A Crucial point must be understood: that Mujahideen cannot be ignored either by India or by Pakistan. The authorities in Pakistan must put the correct tag of weightage on them. It is our failure in presentation of correct perspective to the world that Kashmiris are losing sympathy of the west because of Indian version of fundamentalism planted on them. We had/have to prove that it is the case of political and human Rights of people. Mujahideen by their own efforts have put India on stakes and any lackadaisical approach by Pakistan can be fatal both for Pakistan and Kashmiris. As the kite flying goes on, what if India offers total autonomy or near semi-Independence to Kashmiris? Left in lurch, helpless Kashmiris can turn their back on Pakistan. Then, it will be no use to compile the list of guilty men.



India remaining free to continue with implementation of her plans to keep Kashmir, some quarters have resorted to kite flying. Ideals like: Independent Kashmir, Regional plebiscites, valley treated in the manner of “Trieste’ and remaining areas going to the parties having de-facto control, Hindu districts of Jammu and Leh going to India and Switzerland or a UN mandate territory for some years prior to free expression of verdict etc. etc. A wiseman and a research scholar suggests solution on Russian lines (breakaway republics becoming independent countries) as if Kashmir was part of India. He also recommended a dialogue. These are the stray thoughts of men without commitment and faith in our destiny. Some want to favour India others want to see Pakistan in difficulties. The fact is that 90% Freedom Fighters authenticated even by western journalists stand committed to Pakistan and Islam, - celebration of 14 August (Pakistan day) and other national days, even victory in cricket matches between arch enemies and raising of Pakistani flag everywhere in face of the enemy and burning of Indian flag on 15 August every year, adoption of Pakistan Standard Time, Friday observed as holiday in the valley and dead bodies buried wrapped in Pakistan flag prove the real spirit, orientation and the power which calls shots in Kashmir. On 4 May, 1991 a secular group (JKLF which breathes here, prospers here and the ‘hope of India’ – (N.V. Subramanium Sunday Magazine 11-17.8.1991) staged a small size demonstration in Srinagar-the demonstrators were treated by Indian Security Forces with cold drinks and tea plus, at the end of performance. This group burnt Pakistan flag and shouted slogan against Pakistan and for India. Following this event lacs of Mujahideen came out in streets for days. They demonstrated their love for Pakistan and Islam besides hanging the man who had burnt Pakistan’s flag. Kashmiris (the popular will) are determined to see Kashmir as part of Pakistan.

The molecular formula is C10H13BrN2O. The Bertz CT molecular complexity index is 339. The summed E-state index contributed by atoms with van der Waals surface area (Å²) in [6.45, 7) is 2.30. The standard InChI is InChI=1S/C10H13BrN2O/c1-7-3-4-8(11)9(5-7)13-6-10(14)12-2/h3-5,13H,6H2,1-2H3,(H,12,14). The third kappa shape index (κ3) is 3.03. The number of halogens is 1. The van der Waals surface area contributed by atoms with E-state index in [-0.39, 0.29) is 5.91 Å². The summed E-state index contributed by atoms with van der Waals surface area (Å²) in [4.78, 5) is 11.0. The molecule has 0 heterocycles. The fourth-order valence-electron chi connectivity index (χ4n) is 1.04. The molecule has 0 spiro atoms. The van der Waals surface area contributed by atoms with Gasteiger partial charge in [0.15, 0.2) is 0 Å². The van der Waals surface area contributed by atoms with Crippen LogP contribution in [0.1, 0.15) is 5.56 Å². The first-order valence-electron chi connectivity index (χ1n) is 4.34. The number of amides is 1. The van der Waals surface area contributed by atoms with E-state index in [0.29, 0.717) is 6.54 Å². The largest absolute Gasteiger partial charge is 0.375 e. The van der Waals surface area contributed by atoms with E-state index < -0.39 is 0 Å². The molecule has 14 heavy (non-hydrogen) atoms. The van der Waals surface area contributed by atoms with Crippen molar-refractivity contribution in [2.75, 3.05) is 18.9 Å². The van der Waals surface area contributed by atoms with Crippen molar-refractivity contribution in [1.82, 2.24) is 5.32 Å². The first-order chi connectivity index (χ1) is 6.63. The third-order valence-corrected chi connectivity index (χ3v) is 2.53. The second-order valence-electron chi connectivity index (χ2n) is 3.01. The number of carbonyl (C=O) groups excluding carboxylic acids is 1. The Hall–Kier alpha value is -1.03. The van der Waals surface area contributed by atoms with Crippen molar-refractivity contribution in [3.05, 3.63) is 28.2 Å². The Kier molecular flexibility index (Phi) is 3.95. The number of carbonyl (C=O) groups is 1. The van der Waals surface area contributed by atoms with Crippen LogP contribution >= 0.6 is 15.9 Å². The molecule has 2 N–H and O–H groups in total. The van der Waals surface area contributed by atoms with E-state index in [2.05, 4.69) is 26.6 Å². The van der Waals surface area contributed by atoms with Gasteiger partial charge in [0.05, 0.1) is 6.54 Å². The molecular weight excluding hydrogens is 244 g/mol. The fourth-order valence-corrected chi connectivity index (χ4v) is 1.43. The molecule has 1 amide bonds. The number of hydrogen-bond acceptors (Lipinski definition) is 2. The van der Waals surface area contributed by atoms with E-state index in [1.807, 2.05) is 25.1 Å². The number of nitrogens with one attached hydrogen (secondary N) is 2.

The bilateral settlement between Prime Ministers of India and Pakistan on Kashmir and other disputes (as being reported in the press) will identify:


Knowing that India dismembered Pakistan out of spite for two nations’ theory and that Pakistan is the only obstacle in her way of imposing hegemony in the region, we have to be doubly smart and skilled. Now that Russia is not a challenger, China is likely to be the next target to be demolished. In the US Planning there may be no chapter on Pakistan. Pakistan will be expected to live under the Indian umbrella as enunciated in 1961. Now the threat to Islamic countries is real as well as open. For purpose of our security requirement we must immediately cultivate closest relations with China, Iran and Turkey if possible. We have to take immediate steps to guard against the storm which is building now. The scope of this paper does not permit wider coverage but anticipating the possible arrangements in the future, we must seriously concentrate on defeating the enemy designs. The situation which looks awesome offers excellent opportunities also. We could emulate dare-devil and highly inspired actions of Israel (no apologies for learning from an open book) which fought against all odds to ultimately secure the focal and pivotal position in the Middle East. The requirements being an inspiring Leadership, bold and calculated arrangements. We have an excellent situation at hand to benefit from. India the Mini-Super Power has clay feet and many Achilles heels. There are some maladies which will continue to pester India. Some of them are: